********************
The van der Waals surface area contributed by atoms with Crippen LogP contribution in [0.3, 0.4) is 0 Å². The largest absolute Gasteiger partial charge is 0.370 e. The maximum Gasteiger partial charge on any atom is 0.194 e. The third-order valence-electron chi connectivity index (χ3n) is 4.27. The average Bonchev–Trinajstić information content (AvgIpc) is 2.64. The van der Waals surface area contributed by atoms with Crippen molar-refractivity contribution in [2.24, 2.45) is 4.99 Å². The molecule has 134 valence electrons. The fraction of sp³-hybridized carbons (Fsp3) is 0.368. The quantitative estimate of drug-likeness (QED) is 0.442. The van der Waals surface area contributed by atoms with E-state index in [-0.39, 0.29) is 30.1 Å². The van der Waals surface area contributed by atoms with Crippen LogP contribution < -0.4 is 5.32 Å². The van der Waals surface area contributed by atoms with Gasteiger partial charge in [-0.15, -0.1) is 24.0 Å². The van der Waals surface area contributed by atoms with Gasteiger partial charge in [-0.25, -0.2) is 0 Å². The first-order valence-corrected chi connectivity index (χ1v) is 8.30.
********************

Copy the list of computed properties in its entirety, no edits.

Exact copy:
The van der Waals surface area contributed by atoms with Crippen LogP contribution in [0.3, 0.4) is 0 Å². The largest absolute Gasteiger partial charge is 0.370 e. The maximum Gasteiger partial charge on any atom is 0.194 e. The third-order valence-electron chi connectivity index (χ3n) is 4.27. The average Bonchev–Trinajstić information content (AvgIpc) is 2.64. The van der Waals surface area contributed by atoms with Crippen molar-refractivity contribution in [2.24, 2.45) is 4.99 Å². The molecule has 134 valence electrons. The fraction of sp³-hybridized carbons (Fsp3) is 0.368. The quantitative estimate of drug-likeness (QED) is 0.442. The van der Waals surface area contributed by atoms with E-state index in [-0.39, 0.29) is 30.1 Å². The van der Waals surface area contributed by atoms with Crippen LogP contribution < -0.4 is 5.32 Å². The van der Waals surface area contributed by atoms with Gasteiger partial charge in [-0.15, -0.1) is 24.0 Å². The van der Waals surface area contributed by atoms with Gasteiger partial charge in [-0.25, -0.2) is 0 Å². The first-order valence-corrected chi connectivity index (χ1v) is 8.30.